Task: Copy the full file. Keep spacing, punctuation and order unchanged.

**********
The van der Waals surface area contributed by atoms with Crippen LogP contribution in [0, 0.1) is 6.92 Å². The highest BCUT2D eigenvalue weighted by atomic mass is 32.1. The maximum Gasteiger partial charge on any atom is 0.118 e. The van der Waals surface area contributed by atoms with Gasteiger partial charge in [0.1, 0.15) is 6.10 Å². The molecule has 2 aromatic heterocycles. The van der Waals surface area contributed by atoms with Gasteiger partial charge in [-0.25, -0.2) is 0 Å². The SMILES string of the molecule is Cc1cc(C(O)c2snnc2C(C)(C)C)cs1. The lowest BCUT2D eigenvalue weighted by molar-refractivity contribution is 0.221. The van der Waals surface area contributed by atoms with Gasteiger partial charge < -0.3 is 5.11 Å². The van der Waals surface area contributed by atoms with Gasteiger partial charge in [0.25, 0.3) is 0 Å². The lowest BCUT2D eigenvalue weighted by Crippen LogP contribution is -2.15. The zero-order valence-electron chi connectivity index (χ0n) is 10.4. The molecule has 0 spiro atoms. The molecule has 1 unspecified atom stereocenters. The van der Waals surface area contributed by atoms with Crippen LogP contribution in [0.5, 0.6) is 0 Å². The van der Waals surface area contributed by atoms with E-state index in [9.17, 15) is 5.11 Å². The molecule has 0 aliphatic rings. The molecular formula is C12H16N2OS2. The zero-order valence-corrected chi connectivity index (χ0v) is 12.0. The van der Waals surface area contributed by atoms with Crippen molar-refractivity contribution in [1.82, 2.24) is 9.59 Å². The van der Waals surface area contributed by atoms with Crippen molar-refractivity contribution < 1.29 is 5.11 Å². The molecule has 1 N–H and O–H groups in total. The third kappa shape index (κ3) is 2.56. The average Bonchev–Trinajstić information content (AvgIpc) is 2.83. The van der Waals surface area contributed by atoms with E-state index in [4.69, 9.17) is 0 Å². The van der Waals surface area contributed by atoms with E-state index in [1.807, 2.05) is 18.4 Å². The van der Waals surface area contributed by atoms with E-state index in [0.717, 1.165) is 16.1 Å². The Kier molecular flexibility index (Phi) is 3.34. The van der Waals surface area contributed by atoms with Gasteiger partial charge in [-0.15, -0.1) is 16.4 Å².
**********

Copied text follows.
The van der Waals surface area contributed by atoms with Crippen LogP contribution in [0, 0.1) is 6.92 Å². The highest BCUT2D eigenvalue weighted by atomic mass is 32.1. The maximum Gasteiger partial charge on any atom is 0.118 e. The van der Waals surface area contributed by atoms with Gasteiger partial charge in [0.1, 0.15) is 6.10 Å². The molecule has 2 aromatic heterocycles. The van der Waals surface area contributed by atoms with Gasteiger partial charge in [-0.25, -0.2) is 0 Å². The SMILES string of the molecule is Cc1cc(C(O)c2snnc2C(C)(C)C)cs1. The lowest BCUT2D eigenvalue weighted by molar-refractivity contribution is 0.221. The van der Waals surface area contributed by atoms with Gasteiger partial charge < -0.3 is 5.11 Å². The van der Waals surface area contributed by atoms with Gasteiger partial charge in [0.25, 0.3) is 0 Å². The lowest BCUT2D eigenvalue weighted by Crippen LogP contribution is -2.15. The zero-order valence-electron chi connectivity index (χ0n) is 10.4. The molecule has 0 spiro atoms. The molecule has 1 unspecified atom stereocenters. The van der Waals surface area contributed by atoms with Crippen LogP contribution in [0.5, 0.6) is 0 Å². The van der Waals surface area contributed by atoms with E-state index in [9.17, 15) is 5.11 Å². The molecule has 0 aliphatic rings. The molecular formula is C12H16N2OS2. The zero-order valence-corrected chi connectivity index (χ0v) is 12.0. The van der Waals surface area contributed by atoms with Crippen molar-refractivity contribution in [1.82, 2.24) is 9.59 Å². The van der Waals surface area contributed by atoms with Crippen molar-refractivity contribution < 1.29 is 5.11 Å². The molecule has 1 N–H and O–H groups in total. The third kappa shape index (κ3) is 2.56. The average Bonchev–Trinajstić information content (AvgIpc) is 2.83. The van der Waals surface area contributed by atoms with E-state index in [4.69, 9.17) is 0 Å². The van der Waals surface area contributed by atoms with E-state index in [1.807, 2.05) is 18.4 Å². The van der Waals surface area contributed by atoms with E-state index in [0.717, 1.165) is 16.1 Å². The Kier molecular flexibility index (Phi) is 3.34. The van der Waals surface area contributed by atoms with Gasteiger partial charge in [-0.15, -0.1) is 16.4 Å².